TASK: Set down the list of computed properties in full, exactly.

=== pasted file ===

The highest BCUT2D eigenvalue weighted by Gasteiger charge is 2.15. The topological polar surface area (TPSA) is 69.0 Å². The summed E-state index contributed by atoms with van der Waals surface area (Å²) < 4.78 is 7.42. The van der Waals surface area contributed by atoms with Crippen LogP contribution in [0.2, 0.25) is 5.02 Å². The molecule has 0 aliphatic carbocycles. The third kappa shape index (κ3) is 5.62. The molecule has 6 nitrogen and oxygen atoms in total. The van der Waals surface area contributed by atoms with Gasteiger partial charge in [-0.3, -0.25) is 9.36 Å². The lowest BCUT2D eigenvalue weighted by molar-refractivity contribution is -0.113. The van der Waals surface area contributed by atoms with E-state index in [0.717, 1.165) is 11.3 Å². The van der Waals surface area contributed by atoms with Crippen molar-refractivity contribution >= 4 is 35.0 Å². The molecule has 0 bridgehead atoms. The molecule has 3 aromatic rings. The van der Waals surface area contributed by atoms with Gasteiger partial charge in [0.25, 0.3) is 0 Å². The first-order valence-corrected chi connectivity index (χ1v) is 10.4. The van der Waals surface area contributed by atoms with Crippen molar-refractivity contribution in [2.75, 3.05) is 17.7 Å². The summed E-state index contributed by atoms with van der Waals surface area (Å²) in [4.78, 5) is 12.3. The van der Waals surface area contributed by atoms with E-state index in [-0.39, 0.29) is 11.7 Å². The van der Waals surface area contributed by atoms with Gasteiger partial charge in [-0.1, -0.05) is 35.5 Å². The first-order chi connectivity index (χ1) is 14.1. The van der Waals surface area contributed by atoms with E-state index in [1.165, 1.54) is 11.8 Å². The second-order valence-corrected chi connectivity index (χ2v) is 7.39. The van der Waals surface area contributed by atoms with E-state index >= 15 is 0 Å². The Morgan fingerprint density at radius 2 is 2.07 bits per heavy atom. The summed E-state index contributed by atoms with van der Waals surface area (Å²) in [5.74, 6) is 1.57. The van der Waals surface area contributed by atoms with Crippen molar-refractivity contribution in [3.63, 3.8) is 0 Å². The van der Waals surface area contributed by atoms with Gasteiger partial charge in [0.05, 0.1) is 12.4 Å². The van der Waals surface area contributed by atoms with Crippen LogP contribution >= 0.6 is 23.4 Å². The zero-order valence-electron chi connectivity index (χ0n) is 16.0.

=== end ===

The highest BCUT2D eigenvalue weighted by Gasteiger charge is 2.15. The topological polar surface area (TPSA) is 69.0 Å². The summed E-state index contributed by atoms with van der Waals surface area (Å²) < 4.78 is 7.42. The van der Waals surface area contributed by atoms with Crippen LogP contribution in [0.2, 0.25) is 5.02 Å². The molecule has 0 aliphatic carbocycles. The third kappa shape index (κ3) is 5.62. The molecule has 6 nitrogen and oxygen atoms in total. The van der Waals surface area contributed by atoms with Gasteiger partial charge in [-0.3, -0.25) is 9.36 Å². The lowest BCUT2D eigenvalue weighted by molar-refractivity contribution is -0.113. The van der Waals surface area contributed by atoms with E-state index in [0.717, 1.165) is 11.3 Å². The van der Waals surface area contributed by atoms with Crippen molar-refractivity contribution >= 4 is 35.0 Å². The molecule has 0 bridgehead atoms. The molecule has 3 aromatic rings. The van der Waals surface area contributed by atoms with Gasteiger partial charge in [0.25, 0.3) is 0 Å². The first-order valence-corrected chi connectivity index (χ1v) is 10.4. The van der Waals surface area contributed by atoms with Crippen molar-refractivity contribution in [2.75, 3.05) is 17.7 Å². The summed E-state index contributed by atoms with van der Waals surface area (Å²) in [4.78, 5) is 12.3. The van der Waals surface area contributed by atoms with E-state index in [-0.39, 0.29) is 11.7 Å². The van der Waals surface area contributed by atoms with Gasteiger partial charge in [-0.1, -0.05) is 35.5 Å². The first-order chi connectivity index (χ1) is 14.1. The van der Waals surface area contributed by atoms with E-state index in [1.165, 1.54) is 11.8 Å². The second-order valence-corrected chi connectivity index (χ2v) is 7.39. The van der Waals surface area contributed by atoms with E-state index >= 15 is 0 Å². The Morgan fingerprint density at radius 2 is 2.07 bits per heavy atom. The summed E-state index contributed by atoms with van der Waals surface area (Å²) in [5.74, 6) is 1.57. The van der Waals surface area contributed by atoms with Crippen molar-refractivity contribution in [3.63, 3.8) is 0 Å². The van der Waals surface area contributed by atoms with Gasteiger partial charge in [0.05, 0.1) is 12.4 Å². The van der Waals surface area contributed by atoms with Crippen LogP contribution >= 0.6 is 23.4 Å². The zero-order valence-electron chi connectivity index (χ0n) is 16.0.